Young Vic turns its hand to farce: Government Inspector
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The good half of Chicken Soup with Barley

B011pkql_640_360 I don't want to seem ungrateful because I didn't pay for my ticket but it is difficult to properly review the Royal Court's Chicken Soup with Barley because I could only see half the stage from my seat.

Was really lucky to win two tickets which happened to be in the circle slips - avoid these seats like the plague - and I probably wouldn't have got to see this wonderful play otherwise, so I'm thankful for that.

But it doesn't get around the fact that for large chunks of key scenes I couldn't actually see any of the actors as the dinner table around which much of the action takes place was obscured. I'm not exaggerating but certain characters I didn't actually see properly until they took their bow.

Anyway pushing that to one side, what I saw was brilliant. This is a political play with a real heart. Sarah Kahn (Samantha Spiro), an East End Jewish mother, is a communist, an idealist and obsessed with making sure everyone is fed and watered at every opportunity. She also lives under her own obscure but amusing sort of logic.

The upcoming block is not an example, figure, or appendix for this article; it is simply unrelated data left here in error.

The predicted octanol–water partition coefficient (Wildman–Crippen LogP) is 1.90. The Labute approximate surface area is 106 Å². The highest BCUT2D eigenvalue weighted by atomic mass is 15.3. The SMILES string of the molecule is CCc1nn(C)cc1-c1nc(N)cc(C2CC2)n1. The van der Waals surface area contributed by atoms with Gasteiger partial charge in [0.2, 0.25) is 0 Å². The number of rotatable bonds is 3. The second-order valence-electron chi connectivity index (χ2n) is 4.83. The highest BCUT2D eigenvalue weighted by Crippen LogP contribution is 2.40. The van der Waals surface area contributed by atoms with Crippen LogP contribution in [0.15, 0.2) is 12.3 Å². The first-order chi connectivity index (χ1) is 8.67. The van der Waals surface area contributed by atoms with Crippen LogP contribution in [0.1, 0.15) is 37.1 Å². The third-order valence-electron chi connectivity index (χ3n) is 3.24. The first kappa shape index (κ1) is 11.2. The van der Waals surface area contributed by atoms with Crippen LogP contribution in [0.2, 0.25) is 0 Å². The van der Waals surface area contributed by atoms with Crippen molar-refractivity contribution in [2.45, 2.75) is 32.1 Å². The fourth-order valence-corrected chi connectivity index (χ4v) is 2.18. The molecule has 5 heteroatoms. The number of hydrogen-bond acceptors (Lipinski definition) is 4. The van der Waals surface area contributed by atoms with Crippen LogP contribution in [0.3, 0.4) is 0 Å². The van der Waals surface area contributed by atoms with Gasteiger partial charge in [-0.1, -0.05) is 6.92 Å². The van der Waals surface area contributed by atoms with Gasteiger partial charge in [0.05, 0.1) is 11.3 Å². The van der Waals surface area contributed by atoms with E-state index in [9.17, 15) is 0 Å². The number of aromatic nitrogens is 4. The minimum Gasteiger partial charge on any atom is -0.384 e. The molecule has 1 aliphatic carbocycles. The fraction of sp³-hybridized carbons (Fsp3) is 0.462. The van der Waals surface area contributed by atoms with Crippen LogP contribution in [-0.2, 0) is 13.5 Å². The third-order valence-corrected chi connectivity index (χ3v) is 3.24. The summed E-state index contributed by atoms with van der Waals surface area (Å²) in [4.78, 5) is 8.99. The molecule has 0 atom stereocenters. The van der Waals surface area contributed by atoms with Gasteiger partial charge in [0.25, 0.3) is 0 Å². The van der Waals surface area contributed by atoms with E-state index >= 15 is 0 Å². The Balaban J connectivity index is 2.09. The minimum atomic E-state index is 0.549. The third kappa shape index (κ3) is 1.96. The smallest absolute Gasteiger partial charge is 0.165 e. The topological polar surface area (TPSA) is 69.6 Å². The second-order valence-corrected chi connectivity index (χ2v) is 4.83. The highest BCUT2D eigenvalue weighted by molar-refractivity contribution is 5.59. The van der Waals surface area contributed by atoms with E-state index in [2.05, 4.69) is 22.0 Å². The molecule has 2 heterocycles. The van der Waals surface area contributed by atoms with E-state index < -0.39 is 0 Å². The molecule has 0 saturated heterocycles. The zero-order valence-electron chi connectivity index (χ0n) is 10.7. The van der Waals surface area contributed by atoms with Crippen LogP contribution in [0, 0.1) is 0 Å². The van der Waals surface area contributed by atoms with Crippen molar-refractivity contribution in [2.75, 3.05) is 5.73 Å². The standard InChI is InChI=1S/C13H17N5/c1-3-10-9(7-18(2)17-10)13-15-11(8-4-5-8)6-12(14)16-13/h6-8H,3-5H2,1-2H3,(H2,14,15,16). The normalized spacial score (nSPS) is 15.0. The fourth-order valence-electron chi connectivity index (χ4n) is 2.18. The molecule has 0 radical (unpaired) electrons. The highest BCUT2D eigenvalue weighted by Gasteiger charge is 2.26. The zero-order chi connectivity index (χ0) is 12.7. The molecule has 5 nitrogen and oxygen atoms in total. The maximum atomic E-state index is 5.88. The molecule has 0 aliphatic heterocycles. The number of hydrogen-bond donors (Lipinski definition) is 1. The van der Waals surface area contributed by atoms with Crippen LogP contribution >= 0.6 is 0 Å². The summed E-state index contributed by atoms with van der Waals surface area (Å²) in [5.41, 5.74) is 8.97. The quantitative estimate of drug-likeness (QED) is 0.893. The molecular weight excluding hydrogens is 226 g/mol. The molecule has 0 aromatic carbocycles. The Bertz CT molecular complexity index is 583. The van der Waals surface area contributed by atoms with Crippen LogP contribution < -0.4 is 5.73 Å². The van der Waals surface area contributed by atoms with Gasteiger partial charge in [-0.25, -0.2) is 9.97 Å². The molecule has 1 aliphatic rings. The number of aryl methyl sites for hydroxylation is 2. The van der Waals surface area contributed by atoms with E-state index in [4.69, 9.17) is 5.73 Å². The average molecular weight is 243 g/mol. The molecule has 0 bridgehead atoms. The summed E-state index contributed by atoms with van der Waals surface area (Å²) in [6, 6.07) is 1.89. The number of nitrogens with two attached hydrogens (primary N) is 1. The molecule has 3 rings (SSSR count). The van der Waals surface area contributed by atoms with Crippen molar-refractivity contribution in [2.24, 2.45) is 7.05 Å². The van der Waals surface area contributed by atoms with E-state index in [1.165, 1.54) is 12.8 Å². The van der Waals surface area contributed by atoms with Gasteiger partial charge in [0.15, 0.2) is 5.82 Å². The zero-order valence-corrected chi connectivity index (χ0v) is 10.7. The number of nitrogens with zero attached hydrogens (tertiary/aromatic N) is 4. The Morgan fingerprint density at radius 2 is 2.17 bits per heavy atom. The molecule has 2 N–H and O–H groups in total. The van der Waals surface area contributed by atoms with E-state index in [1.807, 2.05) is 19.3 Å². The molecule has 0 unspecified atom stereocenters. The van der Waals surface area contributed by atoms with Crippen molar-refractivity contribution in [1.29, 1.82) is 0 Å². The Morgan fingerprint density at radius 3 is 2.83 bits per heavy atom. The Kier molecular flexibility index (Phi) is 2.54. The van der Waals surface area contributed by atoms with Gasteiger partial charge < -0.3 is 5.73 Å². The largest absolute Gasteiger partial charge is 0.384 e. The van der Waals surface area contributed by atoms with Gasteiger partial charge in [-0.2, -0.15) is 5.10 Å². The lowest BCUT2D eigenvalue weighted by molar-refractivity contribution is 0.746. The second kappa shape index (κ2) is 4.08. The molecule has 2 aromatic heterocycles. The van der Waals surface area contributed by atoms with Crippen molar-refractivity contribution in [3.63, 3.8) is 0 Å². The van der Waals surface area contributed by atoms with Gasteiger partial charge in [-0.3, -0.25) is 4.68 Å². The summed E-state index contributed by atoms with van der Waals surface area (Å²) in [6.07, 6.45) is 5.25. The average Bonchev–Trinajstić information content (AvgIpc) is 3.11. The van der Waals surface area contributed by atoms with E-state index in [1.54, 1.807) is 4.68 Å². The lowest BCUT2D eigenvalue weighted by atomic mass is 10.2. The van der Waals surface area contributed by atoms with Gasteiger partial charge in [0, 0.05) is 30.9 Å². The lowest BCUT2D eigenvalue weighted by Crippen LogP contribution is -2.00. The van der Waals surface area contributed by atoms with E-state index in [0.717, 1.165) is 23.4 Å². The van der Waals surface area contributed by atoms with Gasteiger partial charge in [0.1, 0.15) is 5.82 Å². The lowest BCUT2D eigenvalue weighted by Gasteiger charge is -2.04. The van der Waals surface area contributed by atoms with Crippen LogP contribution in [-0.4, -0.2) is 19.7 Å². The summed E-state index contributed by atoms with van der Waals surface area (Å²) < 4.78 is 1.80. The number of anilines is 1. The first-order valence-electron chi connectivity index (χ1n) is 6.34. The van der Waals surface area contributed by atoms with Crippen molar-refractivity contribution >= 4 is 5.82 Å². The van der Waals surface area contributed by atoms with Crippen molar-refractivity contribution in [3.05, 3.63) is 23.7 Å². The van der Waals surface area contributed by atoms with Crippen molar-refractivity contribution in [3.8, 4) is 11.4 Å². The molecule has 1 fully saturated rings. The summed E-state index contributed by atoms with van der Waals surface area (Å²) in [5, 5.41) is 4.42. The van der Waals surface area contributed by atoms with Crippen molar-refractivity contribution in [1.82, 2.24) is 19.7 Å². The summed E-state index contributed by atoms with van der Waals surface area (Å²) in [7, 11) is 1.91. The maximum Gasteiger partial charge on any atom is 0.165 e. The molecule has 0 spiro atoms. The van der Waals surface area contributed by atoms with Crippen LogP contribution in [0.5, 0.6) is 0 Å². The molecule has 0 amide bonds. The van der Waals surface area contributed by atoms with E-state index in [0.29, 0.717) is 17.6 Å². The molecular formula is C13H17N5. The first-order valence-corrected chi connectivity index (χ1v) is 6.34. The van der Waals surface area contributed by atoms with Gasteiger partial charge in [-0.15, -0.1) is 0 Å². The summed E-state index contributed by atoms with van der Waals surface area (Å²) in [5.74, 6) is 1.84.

"God knows what I'll do without air when I'm dead"

Every ounce of homemaker is more than matched by her passion for the cause, nothing will stop her protesting and fighting for what she sees as right.

Her husband Harry (Danny Webb) is hen-pecked and for all his talk seems to be along purely for the ride, happy to bring up the rear waving the flag but ducking out at the first sign of trouble.

The play is set in the Kahn's cramped flat starting in October 1936 on the day that Sir Oswald Mosely plans a fascist rally through the East End. Kahn, her family and friends are all planning to take part in counter protest, full of enthusiam and excitement for the cause. It gives them purpose, one - Dave - is even planning to go to Spain to fight Fascism there:

"I'm not even sure that I want to go, only I know that if I don't then - then - well, what sense can a man make of his life?"

But over the next 20 years events slowly wear them down and reality bites.

There are some superb performances particularly from Spiro who makes for a bustling, quick-tongued and thoroughly likeable Sarah and Webb as the increasingly frail and dependent Harry.

I want to give it five stars - it should really have five half stars - but I'm going to knock one off for the bits I didn't see. Over on it's got three four star reviews


This one is proving tricky but I'm working on it...